from MacroScope:

PMIs next signpost for ECB

Following a mixed bag of euro zone GDP data last week which showed Germany charging on and Spain holding its own but France stagnating and Italy, Portugal and the Netherlands slipping back into contraction, flash PMI surveys for the euro zone, Germany and France certainly have the power to jolt the markets today.

As things stand, there seems little to dissuade the European Central Bank from loosening policy next month. Five senior sources told us it was  preparing a package of policy options for its early June meeting, including cuts in all its interest rates and targeted measures aimed at boosting lending to small- and mid-sized firms.

from Breakingviews:

JD.com wins rich price despite poor governance

By Robyn Mak 

The author is a Reuters Breakingviews columnist. The opinions expressed are her own.

JD.com has achieved a rich price despite poor governance. China’s second largest e-commerce group priced its shares above the expected range on May 21, raising $1.8 billion. Investors in the initial public offering seem unfazed that the company just disclosed a 5.3 billion yuan ($849 million) loss in the first quarter of 2014, caused by a gift of stock to the company’s chief executive officer. Such a large and unexplained act of generosity should raise red flags.

from Breakingviews:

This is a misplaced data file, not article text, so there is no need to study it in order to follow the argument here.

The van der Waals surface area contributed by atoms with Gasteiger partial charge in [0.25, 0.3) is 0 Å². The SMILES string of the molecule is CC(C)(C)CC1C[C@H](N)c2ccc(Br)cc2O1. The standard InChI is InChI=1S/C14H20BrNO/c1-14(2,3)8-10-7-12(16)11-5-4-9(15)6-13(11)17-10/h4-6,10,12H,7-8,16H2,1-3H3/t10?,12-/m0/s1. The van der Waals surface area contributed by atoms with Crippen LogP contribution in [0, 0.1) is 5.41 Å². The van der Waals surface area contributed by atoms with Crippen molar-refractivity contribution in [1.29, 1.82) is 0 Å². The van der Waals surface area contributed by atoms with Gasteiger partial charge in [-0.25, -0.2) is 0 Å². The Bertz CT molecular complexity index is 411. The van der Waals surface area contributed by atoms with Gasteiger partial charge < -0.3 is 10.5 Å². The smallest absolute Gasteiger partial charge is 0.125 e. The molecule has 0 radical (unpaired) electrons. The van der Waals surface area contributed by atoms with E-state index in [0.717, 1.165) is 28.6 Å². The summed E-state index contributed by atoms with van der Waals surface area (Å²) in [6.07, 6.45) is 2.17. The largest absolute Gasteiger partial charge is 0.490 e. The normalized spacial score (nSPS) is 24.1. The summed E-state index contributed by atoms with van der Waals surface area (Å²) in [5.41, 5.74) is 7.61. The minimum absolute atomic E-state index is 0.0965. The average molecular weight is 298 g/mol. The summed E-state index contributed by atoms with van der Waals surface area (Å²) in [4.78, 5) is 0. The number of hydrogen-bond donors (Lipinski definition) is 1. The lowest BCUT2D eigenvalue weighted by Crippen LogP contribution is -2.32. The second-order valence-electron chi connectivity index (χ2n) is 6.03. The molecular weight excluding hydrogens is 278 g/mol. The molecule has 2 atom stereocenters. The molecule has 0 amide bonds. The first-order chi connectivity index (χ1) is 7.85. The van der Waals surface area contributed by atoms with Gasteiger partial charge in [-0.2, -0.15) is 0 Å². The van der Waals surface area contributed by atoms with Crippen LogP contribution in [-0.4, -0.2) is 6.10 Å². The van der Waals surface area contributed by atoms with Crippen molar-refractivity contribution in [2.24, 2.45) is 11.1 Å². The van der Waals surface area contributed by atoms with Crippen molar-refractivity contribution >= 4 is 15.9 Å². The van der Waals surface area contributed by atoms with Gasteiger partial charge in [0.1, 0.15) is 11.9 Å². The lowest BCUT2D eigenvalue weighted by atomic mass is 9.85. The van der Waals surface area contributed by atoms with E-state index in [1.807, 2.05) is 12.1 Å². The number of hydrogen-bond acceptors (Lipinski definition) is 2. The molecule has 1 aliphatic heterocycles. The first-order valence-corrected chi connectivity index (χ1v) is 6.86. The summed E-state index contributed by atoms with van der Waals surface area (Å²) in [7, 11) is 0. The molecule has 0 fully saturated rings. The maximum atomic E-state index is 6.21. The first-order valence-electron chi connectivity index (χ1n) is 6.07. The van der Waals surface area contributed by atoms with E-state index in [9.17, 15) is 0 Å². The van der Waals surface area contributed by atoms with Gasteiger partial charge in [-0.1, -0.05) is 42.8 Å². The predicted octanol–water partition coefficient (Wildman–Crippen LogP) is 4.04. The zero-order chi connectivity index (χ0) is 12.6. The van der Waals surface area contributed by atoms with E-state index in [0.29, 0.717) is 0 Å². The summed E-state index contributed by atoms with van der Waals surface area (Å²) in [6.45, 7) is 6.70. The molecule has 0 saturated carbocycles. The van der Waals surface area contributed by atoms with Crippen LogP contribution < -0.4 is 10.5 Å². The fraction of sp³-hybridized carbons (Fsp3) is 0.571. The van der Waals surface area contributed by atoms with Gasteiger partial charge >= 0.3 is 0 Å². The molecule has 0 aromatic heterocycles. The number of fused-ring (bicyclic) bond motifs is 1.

Russia puts gas-hungry China in a bear hug

By Ethan Bilby
The author is a Reuters Breakingviews columnist. The opinions expressed are his own.

Russia has signed a long-awaited gas pipeline deal with China, and it leaves the People’s Republic in a bear hug. Russia gets a new market outside the increasingly frosty European Union. Oil major PetroChina gets to balance out some losses from low regulated prices at home. But the optics of the deal shred Beijing’s pretensions to political neutrality.

from MacroScope:

Elusive China gas deal

Vladimir Putin is well into his second and final day of a trip to China during which he was hoping to sign a long-sought gas deal with Beijing. There’s no sign of white smoke so far and if the Russian president leaves empty handed it would be a serious blow.

Gazprom has repeatedly said negotiations are in their final stages but it seems there has been no agreement yet on price and Moscow may have to lower its sights given the prospect of it losing business in Europe, which has been spooked into considering how to secure its energy needs elsewhere in future, has rather strengthened Beijing’s negotiating hand.

from Global Investing:

Discovering Pyongyang’s view with a North Korean diplomat

Last week I went to a very unique session on North Korea which featured a rare appearance of a North Korean diplomat, at London-based policy institute Chatham House.

A wide range of topics -- from North-South relations, human rights, a potential nuclear test to a new generation of young diplomats -- were discussed, but  under the so-called Chatham House rules (meaning I cannot reveal who said what).

from Breakingviews:

Chinese real estate is in real trouble

By John Foley

The author is a Reuters Breakingviews columnist. The opinions expressed are his own.

China’s property market is built on a vicious triangle. There are three ways the pressures building in the real estate industry could show: shrinking investment, disappearing funding for developers, and lower prices. Though they’re all related, the effects and remedies are different.